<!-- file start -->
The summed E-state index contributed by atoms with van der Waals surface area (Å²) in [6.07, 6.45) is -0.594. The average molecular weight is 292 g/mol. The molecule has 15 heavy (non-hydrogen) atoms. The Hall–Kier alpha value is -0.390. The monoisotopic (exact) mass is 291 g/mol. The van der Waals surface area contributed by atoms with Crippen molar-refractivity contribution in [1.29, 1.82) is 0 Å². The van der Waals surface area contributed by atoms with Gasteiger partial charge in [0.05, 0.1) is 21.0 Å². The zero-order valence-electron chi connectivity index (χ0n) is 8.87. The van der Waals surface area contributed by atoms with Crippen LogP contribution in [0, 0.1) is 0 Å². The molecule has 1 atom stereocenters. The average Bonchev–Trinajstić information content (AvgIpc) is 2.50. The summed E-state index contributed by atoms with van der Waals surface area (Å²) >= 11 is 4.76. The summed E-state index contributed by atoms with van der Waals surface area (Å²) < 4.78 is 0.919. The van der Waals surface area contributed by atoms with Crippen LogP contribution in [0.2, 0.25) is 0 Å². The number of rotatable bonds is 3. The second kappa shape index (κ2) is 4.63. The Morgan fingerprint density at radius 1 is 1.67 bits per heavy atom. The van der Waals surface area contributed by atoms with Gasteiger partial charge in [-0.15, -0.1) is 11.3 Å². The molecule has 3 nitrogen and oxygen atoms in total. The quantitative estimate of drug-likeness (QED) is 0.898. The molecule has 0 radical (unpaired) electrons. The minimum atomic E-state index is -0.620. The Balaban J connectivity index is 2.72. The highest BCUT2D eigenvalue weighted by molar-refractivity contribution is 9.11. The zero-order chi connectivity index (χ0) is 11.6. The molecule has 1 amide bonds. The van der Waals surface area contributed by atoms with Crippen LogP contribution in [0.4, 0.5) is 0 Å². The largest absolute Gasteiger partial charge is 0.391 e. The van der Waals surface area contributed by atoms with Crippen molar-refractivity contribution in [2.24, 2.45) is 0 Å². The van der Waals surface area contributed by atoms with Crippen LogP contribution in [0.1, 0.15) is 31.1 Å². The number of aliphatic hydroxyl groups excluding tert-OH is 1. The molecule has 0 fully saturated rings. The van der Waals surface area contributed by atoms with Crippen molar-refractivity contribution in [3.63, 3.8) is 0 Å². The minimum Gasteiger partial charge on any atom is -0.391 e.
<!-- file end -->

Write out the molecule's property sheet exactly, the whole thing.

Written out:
The summed E-state index contributed by atoms with van der Waals surface area (Å²) in [6.07, 6.45) is -0.594. The average molecular weight is 292 g/mol. The molecule has 15 heavy (non-hydrogen) atoms. The Hall–Kier alpha value is -0.390. The monoisotopic (exact) mass is 291 g/mol. The van der Waals surface area contributed by atoms with Crippen molar-refractivity contribution in [1.29, 1.82) is 0 Å². The van der Waals surface area contributed by atoms with Gasteiger partial charge in [0.05, 0.1) is 21.0 Å². The zero-order valence-electron chi connectivity index (χ0n) is 8.87. The van der Waals surface area contributed by atoms with Crippen LogP contribution in [0, 0.1) is 0 Å². The molecule has 1 atom stereocenters. The average Bonchev–Trinajstić information content (AvgIpc) is 2.50. The summed E-state index contributed by atoms with van der Waals surface area (Å²) >= 11 is 4.76. The summed E-state index contributed by atoms with van der Waals surface area (Å²) < 4.78 is 0.919. The van der Waals surface area contributed by atoms with Crippen LogP contribution in [0.2, 0.25) is 0 Å². The number of rotatable bonds is 3. The second kappa shape index (κ2) is 4.63. The Morgan fingerprint density at radius 1 is 1.67 bits per heavy atom. The van der Waals surface area contributed by atoms with Gasteiger partial charge in [-0.15, -0.1) is 11.3 Å². The molecule has 3 nitrogen and oxygen atoms in total. The quantitative estimate of drug-likeness (QED) is 0.898. The molecule has 0 radical (unpaired) electrons. The minimum atomic E-state index is -0.620. The Balaban J connectivity index is 2.72. The highest BCUT2D eigenvalue weighted by molar-refractivity contribution is 9.11. The zero-order chi connectivity index (χ0) is 11.6. The molecule has 1 amide bonds. The van der Waals surface area contributed by atoms with Crippen LogP contribution in [0.4, 0.5) is 0 Å². The largest absolute Gasteiger partial charge is 0.391 e. The van der Waals surface area contributed by atoms with Crippen molar-refractivity contribution in [2.24, 2.45) is 0 Å². The van der Waals surface area contributed by atoms with Crippen LogP contribution in [0.1, 0.15) is 31.1 Å². The number of aliphatic hydroxyl groups excluding tert-OH is 1. The molecule has 0 fully saturated rings. The van der Waals surface area contributed by atoms with Crippen molar-refractivity contribution in [3.63, 3.8) is 0 Å². The minimum Gasteiger partial charge on any atom is -0.391 e.